THROUGH a combination of indifference and ineptness by successive governments in the recent past, Pakistan’s manufacturing sector has been pushed into long-term decline. This unfortunate and inauspicious trend is evident in the numbers. The share of large-scale manufacturing (LSM) in GDP has declined sharply since 2000, dropping from 14.7pc of total value added to a provisional 10.9pc in 2013-14.
The most worrying aspect of this trend of “de-industrialisation”, if it can be called that, is that new investment by the private sector in large-scale manufacturing has fallen by more than half since 2007. In seven short years, the share of new investment in the LSM sector has declined from over 22pc of GDP to only 10pc. This sharp decline in new capital spending by businesses in large-scale manufacturing for the past several years portends a “weak” outlook for the sector in the years ahead, particularly as the continued opening up of the global and regional economies translates into ever-rising competitive pressures.
In fact, in a related development, Pakistan’s ranking in global competitiveness (as compiled by the World Economic Forum) has plummeted from 83rd in 2007 to 133rd in 2014, a drop of 50 places — the sharpest for any country.
While new investment in the LSM sector has virtually stalled, overall private investment in the country has also declined to record lows. For 2013-14, total investment by the private sector dropped to 8.9pc of GDP. However, this figure is inclusive of $2 billion of Eurobonds purchased by international bond investors. If this resort to dubious accounting is corrected for, fixed investment by the private sector has actually sunk to a new multi-decade low of 8.1pc of GDP in 2013-14.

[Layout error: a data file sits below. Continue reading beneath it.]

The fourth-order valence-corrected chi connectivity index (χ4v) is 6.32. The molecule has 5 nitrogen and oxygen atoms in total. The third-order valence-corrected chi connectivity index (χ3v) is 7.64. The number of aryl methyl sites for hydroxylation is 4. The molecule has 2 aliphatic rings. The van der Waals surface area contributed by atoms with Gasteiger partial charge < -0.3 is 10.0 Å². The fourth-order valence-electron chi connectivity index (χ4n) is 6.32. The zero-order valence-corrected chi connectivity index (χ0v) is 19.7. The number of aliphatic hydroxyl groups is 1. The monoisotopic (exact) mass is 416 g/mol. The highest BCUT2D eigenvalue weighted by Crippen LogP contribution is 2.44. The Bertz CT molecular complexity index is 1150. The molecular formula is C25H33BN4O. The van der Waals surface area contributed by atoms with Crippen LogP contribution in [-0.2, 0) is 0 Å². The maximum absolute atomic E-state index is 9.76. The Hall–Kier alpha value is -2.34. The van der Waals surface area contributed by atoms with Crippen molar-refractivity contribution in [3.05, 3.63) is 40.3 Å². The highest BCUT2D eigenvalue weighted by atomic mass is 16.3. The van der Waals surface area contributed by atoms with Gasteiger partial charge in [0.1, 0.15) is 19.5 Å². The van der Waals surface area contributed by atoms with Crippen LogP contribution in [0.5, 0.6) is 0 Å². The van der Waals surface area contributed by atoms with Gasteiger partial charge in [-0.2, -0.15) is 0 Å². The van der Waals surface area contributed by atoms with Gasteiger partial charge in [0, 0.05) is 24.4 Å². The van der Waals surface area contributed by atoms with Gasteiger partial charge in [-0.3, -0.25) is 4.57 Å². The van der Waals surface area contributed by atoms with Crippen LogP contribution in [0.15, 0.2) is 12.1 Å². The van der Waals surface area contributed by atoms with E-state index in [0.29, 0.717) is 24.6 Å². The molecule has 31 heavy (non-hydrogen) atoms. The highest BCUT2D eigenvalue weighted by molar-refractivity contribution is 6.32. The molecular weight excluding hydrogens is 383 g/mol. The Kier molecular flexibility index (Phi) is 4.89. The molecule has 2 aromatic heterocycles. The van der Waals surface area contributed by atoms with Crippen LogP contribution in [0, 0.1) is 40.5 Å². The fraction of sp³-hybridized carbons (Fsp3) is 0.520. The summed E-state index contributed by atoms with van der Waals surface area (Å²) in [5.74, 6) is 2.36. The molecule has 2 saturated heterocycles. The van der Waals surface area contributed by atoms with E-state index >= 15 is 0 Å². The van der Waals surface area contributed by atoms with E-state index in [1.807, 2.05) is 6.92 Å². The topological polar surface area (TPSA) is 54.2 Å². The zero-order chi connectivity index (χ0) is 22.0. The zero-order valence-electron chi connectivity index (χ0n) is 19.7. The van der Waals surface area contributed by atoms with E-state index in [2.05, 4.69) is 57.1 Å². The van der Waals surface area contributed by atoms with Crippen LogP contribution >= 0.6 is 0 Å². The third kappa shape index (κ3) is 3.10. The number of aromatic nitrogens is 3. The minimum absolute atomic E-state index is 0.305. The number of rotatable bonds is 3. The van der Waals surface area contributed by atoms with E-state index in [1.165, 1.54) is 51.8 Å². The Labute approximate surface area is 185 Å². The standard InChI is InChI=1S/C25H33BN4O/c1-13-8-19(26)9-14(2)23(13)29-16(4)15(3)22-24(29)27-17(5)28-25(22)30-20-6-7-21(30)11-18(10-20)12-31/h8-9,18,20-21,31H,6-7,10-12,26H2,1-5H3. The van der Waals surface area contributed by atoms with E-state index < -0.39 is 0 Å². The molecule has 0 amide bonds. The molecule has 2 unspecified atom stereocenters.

Tax revenues and job-creation will be impacted by the decline in Pakistan’s manufacturing sector.
Why should the decline of the country’s manufacturing sector worry the government — or anyone else for that matter? Despite the much-trumpeted arrival of the so-called “New Economy” at the beginning of the 21st century, the “Old Economy” consisting of smokestack industries, factory floors and mass-production assembly lines remains very much a vibrant part of the global economy.
In fact, for many of the dynamic emerging economies of the world (Thailand, Malaysia, Indonesia, China among others), “manufacturing” continues to occupy a dominant share of domestic value-added and non-agriculture employment. Despite the sharp rise of commercial services on the global stage, manufactured exports provide the bulk of foreign exchange for non-oil exporting countries, with the share of manufactures in world exports amounting to 67pc.
In Pakistan’s case, the manufacturing sector provides a large proportion of government taxes, and accounts for a still-significant share of new investment, jobs, foreign direct investment (FDI), innovation, the imparting of skills and the diffusion of technology. Apart from prospects for tax collection, the rather dim outlook for large-scale manufacturing in the medium term should be a cause for worry for the government on another important front: job-creation. If industry in general, and large-scale manufacturing in particular, continue to operate at only a fraction of their installed capacity, new employment opportunities will not be created.